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April 9, 2014

Jonathan Tobin: Why Did Kerry Lie About Israeli Blame?

Samuel G. Freedman: A resolution 70 years later for a father's unsettling legacy of ashes from Dachau

Jessica Ivins: A resolution 70 years later for a father's unsettling legacy of ashes from Dachau

Kim Giles: Asking for help is not weakness

Kathy Kristof and Barbara Hoch Marcus: 7 Great Growth Israeli Stocks

Matthew Mientka: How Beans, Peas, And Chickpeas Cleanse Bad Cholesterol and Lowers Risk of Heart Disease

Sabrina Bachai: 5 At-Home Treatments For Headaches

The Kosher Gourmet by Daniel Neman Have yourself a matzo ball: The secrets bubby never told you and recipes she could have never imagined

April 8, 2014

Lori Nawyn: At Your Wit's End and Back: Finding Peace

Susan B. Garland and Rachel L. Sheedy: Strategies Married Couples Can Use to Boost Benefits

David Muhlbaum: Smart Tax Deductions Non-Itemizers Can Claim

Jill Weisenberger, M.S., R.D.N., C.D.E : Before You Lose Your Mental Edge

Dana Dovey: Coffee Drinkers Rejoice! Your Cup Of Joe Can Prevent Death From Liver Disease

Chris Weller: Electric 'Thinking Cap' Puts Your Brain Power Into High Gear

The Kosher Gourmet by Marlene Parrish A gift of hazelnuts keeps giving --- for a variety of nutty recipes: Entree, side, soup, dessert

April 4, 2014

Rabbi David Gutterman: The Word for Nothing Means Everything

Charles Krauthammer: Kerry's folly, Chapter 3

Amy Peterson: A life of love: How to build lasting relationships with your children

John Ericson: Older Women: Save Your Heart, Prevent Stroke Don't Drink Diet

John Ericson: Why 50 million Americans will still have spring allergies after taking meds

Cameron Huddleston: Best and Worst Buys of April 2014

Stacy Rapacon: Great Mutual Funds for Young Investors

Sarah Boesveld: Teacher keeps promise to mail thousands of former students letters written by their past selves

The Kosher Gourmet by Sharon Thompson Anyone can make a salad, you say. But can they make a great salad? (SECRETS, TESTED TECHNIQUES + 4 RECIPES, INCLUDING DRESSINGS)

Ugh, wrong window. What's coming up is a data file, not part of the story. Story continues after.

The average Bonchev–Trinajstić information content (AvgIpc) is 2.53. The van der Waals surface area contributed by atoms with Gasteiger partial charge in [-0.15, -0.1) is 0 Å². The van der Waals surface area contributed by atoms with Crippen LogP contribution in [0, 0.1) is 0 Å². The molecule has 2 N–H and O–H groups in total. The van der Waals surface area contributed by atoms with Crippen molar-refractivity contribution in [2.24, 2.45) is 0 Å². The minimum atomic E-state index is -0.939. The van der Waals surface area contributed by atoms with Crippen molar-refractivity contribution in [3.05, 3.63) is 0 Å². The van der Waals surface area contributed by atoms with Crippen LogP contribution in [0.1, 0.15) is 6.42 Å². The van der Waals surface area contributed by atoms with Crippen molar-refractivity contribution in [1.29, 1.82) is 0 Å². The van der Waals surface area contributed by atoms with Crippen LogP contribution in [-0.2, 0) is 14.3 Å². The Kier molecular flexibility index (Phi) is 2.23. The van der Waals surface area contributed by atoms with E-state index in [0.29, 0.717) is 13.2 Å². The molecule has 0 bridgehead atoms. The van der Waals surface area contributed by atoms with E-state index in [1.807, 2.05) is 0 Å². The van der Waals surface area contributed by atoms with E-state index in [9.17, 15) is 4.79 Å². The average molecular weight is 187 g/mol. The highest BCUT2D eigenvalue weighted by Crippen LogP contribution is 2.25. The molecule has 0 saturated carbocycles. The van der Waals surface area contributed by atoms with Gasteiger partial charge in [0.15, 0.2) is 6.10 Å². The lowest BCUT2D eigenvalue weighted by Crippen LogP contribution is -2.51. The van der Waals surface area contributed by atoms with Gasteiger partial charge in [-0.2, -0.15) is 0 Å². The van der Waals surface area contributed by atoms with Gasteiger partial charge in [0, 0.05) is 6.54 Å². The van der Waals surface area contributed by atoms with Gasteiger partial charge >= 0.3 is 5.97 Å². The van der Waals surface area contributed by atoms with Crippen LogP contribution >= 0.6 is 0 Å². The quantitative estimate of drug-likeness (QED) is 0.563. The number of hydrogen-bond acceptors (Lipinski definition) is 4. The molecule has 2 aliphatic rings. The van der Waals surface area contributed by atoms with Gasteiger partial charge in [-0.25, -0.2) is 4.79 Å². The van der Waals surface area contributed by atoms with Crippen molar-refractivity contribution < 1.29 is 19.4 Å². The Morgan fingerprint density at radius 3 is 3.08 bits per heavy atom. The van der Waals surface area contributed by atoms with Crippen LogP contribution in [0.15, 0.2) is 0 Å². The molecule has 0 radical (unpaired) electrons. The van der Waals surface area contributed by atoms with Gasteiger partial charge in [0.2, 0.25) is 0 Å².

April 2, 2014

Paul Greenberg: Death and joy in the spring

Dan Barry: Should South Carolina Jews be forced to maintain this chimney built by Germans serving the Nazis?

Mayra Bitsko: Save me! An alien took over my child's personality

Frank Clayton: Get happy: 20 scientifically proven happiness activities

Susan Scutti: It's Genetic! Obesity and the 'Carb Breakdown' Gene

Lecia Bushak: Why Hand Sanitizer May Actually Harm Your Health

Stacy Rapacon: Great Funds You Can Own for $500 or Less

Cameron Huddleston: 7 Ways to Save on Home Decor

The Kosher Gourmet by Steve Petusevsky Exploring ingredients as edible-stuffed containers (TWO RECIPES + TIPS & TECHINQUES)

Jewish World Review Sept. 21, 2009 / 3 Tishrei 5770

The lost lesson of the Lehman bankruptcy

By Robert Robb


http://www.JewishWorldReview.com | The prevailing narrative is that the failure of the federal government to bail out Lehman triggered a global financial panic. Only massive government intervention prevented a second Great Depression.


There are important and persuasive dissents from the prevailing narrative. The most prominent and persistent dissenter is Stanford economist John Taylor.


Taylor, in his book "Getting Off Track," painstakingly demonstrates that the interest rate spreads between safe and riskier debt didn't actually increase after the Lehman bankruptcy. The spreads didn't really begin to increase until Treasury Secretary Henry Paulson and Fed Chairman Ben Bernanke began running around with their hair on fire, claiming that unless Paulson was given hundreds of billions in bailout funds and Bernanke cranked up the printing presses, we'd all be standing in bread lines.